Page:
New Hampshire Sens. Maggie Hassan (D) and Jeanne Shaheen (D) are calling on President Trump to pledge financial resources to combat the widespread opioid crisis, as he moves to declare the epidemic a public health emergency. “I’m pleased he’s designated this as a public health emergency, but I really want to see the resources that need to come in order for our communities and families in New Hampshire to be able to fight this horrible disease,” Shaheen said on MSNBC’s “Andrea Mitchell Reports,” in a joint interview with Hassan on Thursday. (Beavers, 10/26)

Stat: Markey’s $45 Billion Proposal For Opioid Treatment Has A Familiar Ring To It
The Trump administration’s announcement that it would declare the opioid crisis a public health emergency on Thursday begged an immediate question: Where’s the money to back it up? Sen. Ed Markey (D-Mass.) has a plan with an unlikely source. “Republicans are onto a very good idea in adding $45 billion to provide additional care and treatment for opioid patients,” he said, referring to a bill he introduced on Wednesday with Sen. Bob Casey (D-Pa.) and 13 other Democrats. (Facher, 10/26)

NPR: Trump Administration Declares Opioid Crisis A Public Health Emergency
Dr. Andrew Kolodny, co-director of the Opioid Policy Research Collaboration at Brandeis University’s Heller School, calls the announcement “very disappointing.” Without funding for new addiction treatment, he says, declaring a public health emergency isn’t enough. “This is not a plan,” he says. “The administration still has no plan” for dealing with opioids, he says. (Allen and Kelly, 10/26)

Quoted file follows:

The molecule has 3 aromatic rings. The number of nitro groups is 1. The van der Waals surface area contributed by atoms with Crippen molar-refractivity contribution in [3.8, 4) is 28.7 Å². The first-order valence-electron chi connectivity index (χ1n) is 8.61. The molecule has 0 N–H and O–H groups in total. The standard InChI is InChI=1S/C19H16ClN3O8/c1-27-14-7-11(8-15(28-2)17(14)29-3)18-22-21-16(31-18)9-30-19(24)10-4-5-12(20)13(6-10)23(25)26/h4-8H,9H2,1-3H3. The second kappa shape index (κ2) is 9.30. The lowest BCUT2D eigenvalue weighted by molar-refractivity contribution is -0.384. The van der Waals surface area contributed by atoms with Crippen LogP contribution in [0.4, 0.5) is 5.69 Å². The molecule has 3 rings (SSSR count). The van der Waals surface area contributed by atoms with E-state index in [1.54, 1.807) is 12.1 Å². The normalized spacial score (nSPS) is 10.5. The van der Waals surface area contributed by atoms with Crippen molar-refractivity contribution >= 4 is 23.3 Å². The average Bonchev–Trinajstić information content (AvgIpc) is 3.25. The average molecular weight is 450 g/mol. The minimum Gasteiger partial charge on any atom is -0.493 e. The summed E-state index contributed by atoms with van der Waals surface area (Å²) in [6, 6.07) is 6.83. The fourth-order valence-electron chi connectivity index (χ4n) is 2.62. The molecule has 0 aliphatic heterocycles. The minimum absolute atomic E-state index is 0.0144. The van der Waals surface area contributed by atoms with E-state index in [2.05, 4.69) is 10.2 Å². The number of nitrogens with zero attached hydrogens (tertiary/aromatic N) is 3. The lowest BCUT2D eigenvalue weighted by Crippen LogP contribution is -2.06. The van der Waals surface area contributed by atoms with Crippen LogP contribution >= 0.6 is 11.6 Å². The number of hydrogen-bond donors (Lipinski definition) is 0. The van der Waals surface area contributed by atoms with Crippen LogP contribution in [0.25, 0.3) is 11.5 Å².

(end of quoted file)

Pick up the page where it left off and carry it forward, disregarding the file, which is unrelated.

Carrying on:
Modern Healthcare: No New Funding In Trump’s Emergency Opioid Declaration 
Overall the declaration was seen helping raise public awareness. “We strongly support President Trump’s decision to officially label the opioid epidemic a public health emergency,” said Rep. David McKinley (R-WV) in an emailed statement. “As ground zero for this public health emergency, it is time West Virginia received the resources it deserves, and today’s action is a big step towards accomplishing that.” “Really, he’s going to be asking the entire government to get behind this effort,” said Tom Coderre, senior adviser at the Altarum Institute and a former chief of staff and senior adviser to the Assistant Secretary at SAMHSA during the Obama administration. “That’s the bigger message of today, but certainly the devil is always in the details.” (Johnson, 10/26)

The Hill: Christie: Trump’s Opioid Declaration ‘Exactly What We Asked For’
New Jersey Gov. Chris Christie (R) on Thursday praised President Trump’s decision to declare the opioid epidemic a public health emergency, calling it “exactly what we asked for.” “The president, what he did today gives this Cabinet and the executive branch of this government every bit of authority they need to do whatever it is they want to do in concert with Congress to be able to do what needs to be done,” Christie told CNN following a ceremony at the White House. (Samuels, 10/26)

This is part of the KHN Morning Briefing, a summary of health policy coverage from major news organizations. Sign up for an email subscription.